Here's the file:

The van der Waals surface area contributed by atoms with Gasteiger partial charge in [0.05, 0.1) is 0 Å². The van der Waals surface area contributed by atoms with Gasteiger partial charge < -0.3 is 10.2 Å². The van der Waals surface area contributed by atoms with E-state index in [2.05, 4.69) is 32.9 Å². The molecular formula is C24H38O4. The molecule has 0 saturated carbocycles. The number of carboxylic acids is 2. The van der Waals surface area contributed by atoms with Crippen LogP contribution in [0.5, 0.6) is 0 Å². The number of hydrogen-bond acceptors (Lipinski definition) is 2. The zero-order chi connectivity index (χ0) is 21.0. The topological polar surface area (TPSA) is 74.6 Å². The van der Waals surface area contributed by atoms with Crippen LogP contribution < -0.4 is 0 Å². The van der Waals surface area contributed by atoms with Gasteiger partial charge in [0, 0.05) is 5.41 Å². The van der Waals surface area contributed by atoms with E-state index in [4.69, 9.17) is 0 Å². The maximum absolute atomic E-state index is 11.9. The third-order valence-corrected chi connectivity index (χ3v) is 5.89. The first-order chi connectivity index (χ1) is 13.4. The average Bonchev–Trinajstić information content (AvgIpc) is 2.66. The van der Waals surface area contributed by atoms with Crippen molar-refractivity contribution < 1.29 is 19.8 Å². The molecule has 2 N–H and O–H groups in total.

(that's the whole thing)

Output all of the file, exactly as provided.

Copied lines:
The van der Waals surface area contributed by atoms with Gasteiger partial charge in [0.05, 0.1) is 0 Å². The van der Waals surface area contributed by atoms with Gasteiger partial charge < -0.3 is 10.2 Å². The van der Waals surface area contributed by atoms with E-state index in [2.05, 4.69) is 32.9 Å². The molecular formula is C24H38O4. The molecule has 0 saturated carbocycles. The number of carboxylic acids is 2. The van der Waals surface area contributed by atoms with Crippen LogP contribution in [0.5, 0.6) is 0 Å². The number of hydrogen-bond acceptors (Lipinski definition) is 2. The zero-order chi connectivity index (χ0) is 21.0. The topological polar surface area (TPSA) is 74.6 Å². The van der Waals surface area contributed by atoms with Crippen LogP contribution < -0.4 is 0 Å². The van der Waals surface area contributed by atoms with Gasteiger partial charge in [0, 0.05) is 5.41 Å². The van der Waals surface area contributed by atoms with E-state index in [4.69, 9.17) is 0 Å². The maximum absolute atomic E-state index is 11.9. The third-order valence-corrected chi connectivity index (χ3v) is 5.89. The first-order chi connectivity index (χ1) is 13.4. The average Bonchev–Trinajstić information content (AvgIpc) is 2.66. The van der Waals surface area contributed by atoms with Crippen molar-refractivity contribution < 1.29 is 19.8 Å². The molecule has 2 N–H and O–H groups in total.